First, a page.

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At the age of only 17, student 12 Bloom, Jack Bloomfield (photo) raised more than $ 1 million after launching five e-commerce stores - without the help of his parents

These are young Australian entrepreneurs who run successful businesses while juggling schoolwork.

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They started collecting money before they were teenagers, started their business without the help of their parents – and hired them as staff.

In a conversation with Sunday Night, Jack Bloomfield, Ali Kitinas and Morgan Hipworth revealed how they became the boss of their own company and home-made millionaires.

At the age of just 17, student 12 Bloom, Jack Bloomfield, has raised more than $ 1 million after launching five e-commerce stores – without the help of his parents.

The schoolboy from Brisbane buys popular items in bulk, from bow ties in China to iPhone cases from South Korea, before selling them in his online stores.

& # 39; I am not a school captain, not a prefect, not a special person … just a normal child with a dream that started and made it work & he said.

He was a teenage barley when he started his first online business, & # 39; Next Gifts & # 39 ;, by selling gift cards.

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And at the age of 13 he designed a website called & # 39; Blue Health & # 39; where medical information about users can be stored in one location.

Jack remembered his dreams of making a lot of money because he was only seven years old and started mowing his neighbors' lawn for $ 20.

He had also sold lolly bags at his mother and father's tennis shop as a child and knew that being an entrepreneur was always in his blood.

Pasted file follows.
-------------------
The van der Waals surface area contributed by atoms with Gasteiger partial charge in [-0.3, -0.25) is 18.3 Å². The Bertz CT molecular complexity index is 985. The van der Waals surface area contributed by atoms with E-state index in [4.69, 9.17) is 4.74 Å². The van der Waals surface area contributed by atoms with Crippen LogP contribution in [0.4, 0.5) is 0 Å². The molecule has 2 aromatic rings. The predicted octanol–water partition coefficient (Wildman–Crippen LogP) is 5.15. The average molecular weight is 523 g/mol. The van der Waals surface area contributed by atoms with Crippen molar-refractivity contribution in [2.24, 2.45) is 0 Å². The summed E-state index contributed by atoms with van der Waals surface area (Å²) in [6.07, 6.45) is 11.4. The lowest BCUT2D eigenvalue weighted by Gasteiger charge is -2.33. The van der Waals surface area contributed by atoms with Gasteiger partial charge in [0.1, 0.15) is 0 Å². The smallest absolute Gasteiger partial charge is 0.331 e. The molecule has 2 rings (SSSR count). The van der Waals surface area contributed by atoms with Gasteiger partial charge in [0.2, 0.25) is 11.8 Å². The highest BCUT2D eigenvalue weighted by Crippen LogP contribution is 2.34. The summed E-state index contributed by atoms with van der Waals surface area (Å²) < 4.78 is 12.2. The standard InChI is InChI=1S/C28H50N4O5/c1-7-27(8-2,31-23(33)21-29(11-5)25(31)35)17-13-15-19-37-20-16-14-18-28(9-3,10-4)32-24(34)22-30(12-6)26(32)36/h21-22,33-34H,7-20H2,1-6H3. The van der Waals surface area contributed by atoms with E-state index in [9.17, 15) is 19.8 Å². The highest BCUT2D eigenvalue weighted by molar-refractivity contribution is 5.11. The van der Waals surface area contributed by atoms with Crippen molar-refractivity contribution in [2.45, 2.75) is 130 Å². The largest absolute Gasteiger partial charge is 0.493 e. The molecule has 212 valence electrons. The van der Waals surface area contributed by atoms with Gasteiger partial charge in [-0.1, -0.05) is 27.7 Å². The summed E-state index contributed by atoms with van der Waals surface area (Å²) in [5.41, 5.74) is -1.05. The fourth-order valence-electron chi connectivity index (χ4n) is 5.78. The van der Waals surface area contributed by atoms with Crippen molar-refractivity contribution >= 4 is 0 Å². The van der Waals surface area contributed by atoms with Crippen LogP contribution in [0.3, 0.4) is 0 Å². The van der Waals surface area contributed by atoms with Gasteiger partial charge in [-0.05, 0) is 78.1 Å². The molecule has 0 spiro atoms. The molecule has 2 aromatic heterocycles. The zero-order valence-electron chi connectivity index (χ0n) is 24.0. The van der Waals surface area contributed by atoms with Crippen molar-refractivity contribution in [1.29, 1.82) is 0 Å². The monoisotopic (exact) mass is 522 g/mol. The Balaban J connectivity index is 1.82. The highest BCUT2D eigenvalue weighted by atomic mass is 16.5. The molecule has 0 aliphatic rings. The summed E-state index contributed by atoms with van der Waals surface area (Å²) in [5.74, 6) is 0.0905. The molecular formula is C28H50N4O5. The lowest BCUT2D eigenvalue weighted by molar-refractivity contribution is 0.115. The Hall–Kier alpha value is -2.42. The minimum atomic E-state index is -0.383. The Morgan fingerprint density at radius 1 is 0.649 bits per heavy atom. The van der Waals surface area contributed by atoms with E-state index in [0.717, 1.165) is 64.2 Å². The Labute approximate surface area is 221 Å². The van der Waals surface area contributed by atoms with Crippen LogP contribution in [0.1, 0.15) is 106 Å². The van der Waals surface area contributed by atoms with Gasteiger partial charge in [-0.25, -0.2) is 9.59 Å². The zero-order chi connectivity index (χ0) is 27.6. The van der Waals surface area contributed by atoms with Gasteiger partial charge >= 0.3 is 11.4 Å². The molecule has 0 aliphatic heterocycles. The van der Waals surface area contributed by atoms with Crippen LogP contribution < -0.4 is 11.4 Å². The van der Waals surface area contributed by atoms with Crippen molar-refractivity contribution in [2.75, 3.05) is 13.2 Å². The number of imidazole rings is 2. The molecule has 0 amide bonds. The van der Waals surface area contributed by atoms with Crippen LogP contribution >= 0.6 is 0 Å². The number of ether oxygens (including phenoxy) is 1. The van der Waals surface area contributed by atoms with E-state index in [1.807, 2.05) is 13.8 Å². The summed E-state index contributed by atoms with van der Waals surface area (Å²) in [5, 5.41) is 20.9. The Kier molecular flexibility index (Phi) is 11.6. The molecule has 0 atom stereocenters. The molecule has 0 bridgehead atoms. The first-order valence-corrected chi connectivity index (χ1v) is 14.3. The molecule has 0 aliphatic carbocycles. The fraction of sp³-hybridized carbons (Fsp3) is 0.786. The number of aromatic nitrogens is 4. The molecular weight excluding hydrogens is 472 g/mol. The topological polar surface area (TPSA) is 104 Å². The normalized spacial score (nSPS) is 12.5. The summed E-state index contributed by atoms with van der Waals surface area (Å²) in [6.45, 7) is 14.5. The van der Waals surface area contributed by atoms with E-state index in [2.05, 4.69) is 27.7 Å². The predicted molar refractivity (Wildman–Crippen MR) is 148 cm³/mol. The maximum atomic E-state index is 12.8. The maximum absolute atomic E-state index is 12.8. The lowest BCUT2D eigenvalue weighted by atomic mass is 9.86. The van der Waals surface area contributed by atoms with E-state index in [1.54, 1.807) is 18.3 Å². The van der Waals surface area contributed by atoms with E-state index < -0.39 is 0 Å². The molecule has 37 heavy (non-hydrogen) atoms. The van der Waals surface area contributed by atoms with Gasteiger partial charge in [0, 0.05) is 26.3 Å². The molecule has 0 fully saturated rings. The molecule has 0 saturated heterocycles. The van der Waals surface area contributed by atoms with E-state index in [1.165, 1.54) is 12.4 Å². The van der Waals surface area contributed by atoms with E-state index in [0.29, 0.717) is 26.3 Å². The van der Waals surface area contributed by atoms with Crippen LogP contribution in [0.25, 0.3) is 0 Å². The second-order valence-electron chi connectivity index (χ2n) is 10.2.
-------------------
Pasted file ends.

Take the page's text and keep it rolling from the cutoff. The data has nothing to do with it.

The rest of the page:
& # 39; The idea of ​​going to college, starting with a low-paid job, working your 20 years until you are finally 40 and 50 and living the good life and thinking, "I don't want to wait that long" & # 39 ;, & # 39; he said.

Jack's parents often have to tell others that the success of their son's business was due to his own efforts.

& # 39; Very often people think: & # 39; & # 39; Oh, you must be part of that company, you must manage it & # 39; & # 39 ;, we don't, & # 39; his mother said.

& # 39; I never thought I'd be two years ago where I am now & he said.

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& # 39; I am living proof that you cannot start with anything. & # 39;

At the age of only 17, student 12 Bloom, Jack Bloomfield (photo) raised more than $ 1 million after launching five e-commerce stores - without the help of his parents

At the age of only 17, student 12 Bloom, Jack Bloomfield (photo) raised more than $ 1 million after launching five e-commerce stores – without the help of his parents

Ali Kitinas, who has just turned 18, is in her last year of high school and is believed to be Australia's youngest female CEO.

When she was only 15 years old, she founded a skin care boutique, Freedom Scrub, which sold body scrubs made from recycled coffee grinders.

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The employee of the HSC student is also her mother, Lynne, who says she is waiting for her daughter to give her a raise.

& # 39; I think I always grew up that whatever I wanted to do, I could do it, & # 39; she said.

& # 39; Mom and Dad would always be there for me and help me figure it out.